The Berkeley Lecce
Edward Lear on the Amalfi Coast
Giovanni Camelia, Marco Graziosi & Federico Guida. ‘Edward Lear Visioni Inedite della Costa di Amalfi‘. Amalfi: 2018, Centro di Cultura e Storia Amalfitana. 149 pages. ISBN 978-88-88283-46-3
As a traveling landscape artist, Edward Lear visited Sicily and the Italian South extensively in 1842-7. The trips were well documented by the scenes he drew and in his letters, diaries and books. Although his visits included the Amalfi Coast, his sojourns there went unmentioned in his writing, which explains perhaps why the large number of drawings and watercolours he produced there have never attracted as much attention and analysis in Italy as his depictions of other places in the South
In 1838 and 1844 Lear stayed in La Cava, a village set back in a high valley among the hills a dozen miles from the coast. He made his first visit at twenty-six with another young artist, James Unwins, whose uncle, a familiar of the place favoured by the English, was the well-established painter Thomas Unwins. This volume reproduces more than a 100 items Lear completed on the coast that were the object of a 2017 exposition in Amalfi. It also publishes for the first time a long letter that Lear wrote from La Cava on June 10, 1838 to his sister Anne in London. Given Lear’s intimacy with Anne who had been his surrogate mother, he boyishly poured out domestic detail:
“Now what do you think I live for? today, for instance, we had coffee & eggs at 5—at 12, beautiful macaroni soup,—boiled beef & mutton cutlets, strawberries, cherries, & a bottle of wine each,—& at supper, macaroni & an omelette, wine & oranges—to which you are to add lodging,—& now guess? actually, for 8 carlinos is all this—which is equivalent to 2/8 [two shillings and eight pence] of our money—daily!!!”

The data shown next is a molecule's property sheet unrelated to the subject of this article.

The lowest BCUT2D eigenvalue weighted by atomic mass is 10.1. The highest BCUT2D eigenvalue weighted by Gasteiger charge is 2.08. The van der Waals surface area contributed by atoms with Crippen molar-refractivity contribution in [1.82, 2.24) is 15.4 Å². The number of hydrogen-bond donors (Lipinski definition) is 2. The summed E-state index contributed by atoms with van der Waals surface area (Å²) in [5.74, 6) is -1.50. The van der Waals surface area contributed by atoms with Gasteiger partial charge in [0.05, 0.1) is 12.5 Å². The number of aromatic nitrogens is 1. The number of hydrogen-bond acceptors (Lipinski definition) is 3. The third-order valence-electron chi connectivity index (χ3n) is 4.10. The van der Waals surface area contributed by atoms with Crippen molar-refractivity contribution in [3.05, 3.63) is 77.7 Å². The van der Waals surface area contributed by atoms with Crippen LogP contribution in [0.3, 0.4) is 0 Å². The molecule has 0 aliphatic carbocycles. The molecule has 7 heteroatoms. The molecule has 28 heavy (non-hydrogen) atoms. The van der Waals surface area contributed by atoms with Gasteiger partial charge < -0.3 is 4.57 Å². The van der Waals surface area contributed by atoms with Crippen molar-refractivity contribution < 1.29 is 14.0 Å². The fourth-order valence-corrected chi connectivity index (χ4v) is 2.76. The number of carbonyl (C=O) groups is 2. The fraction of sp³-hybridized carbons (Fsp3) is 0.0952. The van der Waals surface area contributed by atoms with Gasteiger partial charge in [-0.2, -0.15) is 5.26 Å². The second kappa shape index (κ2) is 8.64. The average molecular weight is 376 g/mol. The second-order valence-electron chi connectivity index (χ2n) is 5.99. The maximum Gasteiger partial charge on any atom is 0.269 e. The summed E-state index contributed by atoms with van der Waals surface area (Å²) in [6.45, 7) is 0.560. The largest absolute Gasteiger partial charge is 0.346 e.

Cheap, cool and picturesque, La Cava suited the British middle-classes to a T. The other heaven of the bible-thumpers could wait.
“But as yet, I have not given you much idea of the environs of the place, which is really a sort of Paradise: It is a sort of Devonshire—all rich Valleys—but with larger hills & the most exquisite buildings—churches—convents—villages—imaginable. […] this most lovely place: as a summer residence, I know of no place in southern Italy at all liked it—for being so high it is always cool—& the variety of walks about it are quite past belief”.
The handsome, lavishly illustrated book moves from earthy detail to the history of ideas. The authors show exactly what Lear meant by ‘picturesque’. His pictorial culture had been shaped by the great Nicolas Poussin’s guiding principle: Nature, a landscape, had to be reduced to its essential lines, to its architecture, so to speak. To this Lear added the view of the Romantic era that the picturesque wasn’t in the quaintness of little things, but in the awesomeness of the breathtakingly large. He was at one with Johann Wolfgang Goethe who saw nature as “astonishing, grandiose and full of wonder”.
Lear’s enthusiasm, near ecstatic at times, for the sights he sees gives the lie to the picture some have drawn of him as a melancholic bachelor driven into exile by his awkward personalty, diffidence and inability to conclude. The authors trace a portrait of a small boy who loved to draw, shaken by a difficult childhood, and gripped by an epileptic aliment that would never leave him. Engaging with determination on a difficult path, passing through a period as a fine portrayer of birds, his interest shifted to landscape. His skills increased. Chance circumstance led him to travel, awakening a restless curiosity about faraway places that would never leave him. At the same time, he forever struggled to please, overcoming what he considered his physical and temperamental drawbacks. He became a kind of good-humoured clown, an entertainer, an ‘amuseur'. It was the source of what posterity most honours him for, not what he called his topographical artistry, but his Nonsense graphics and limericks, his unique poetry.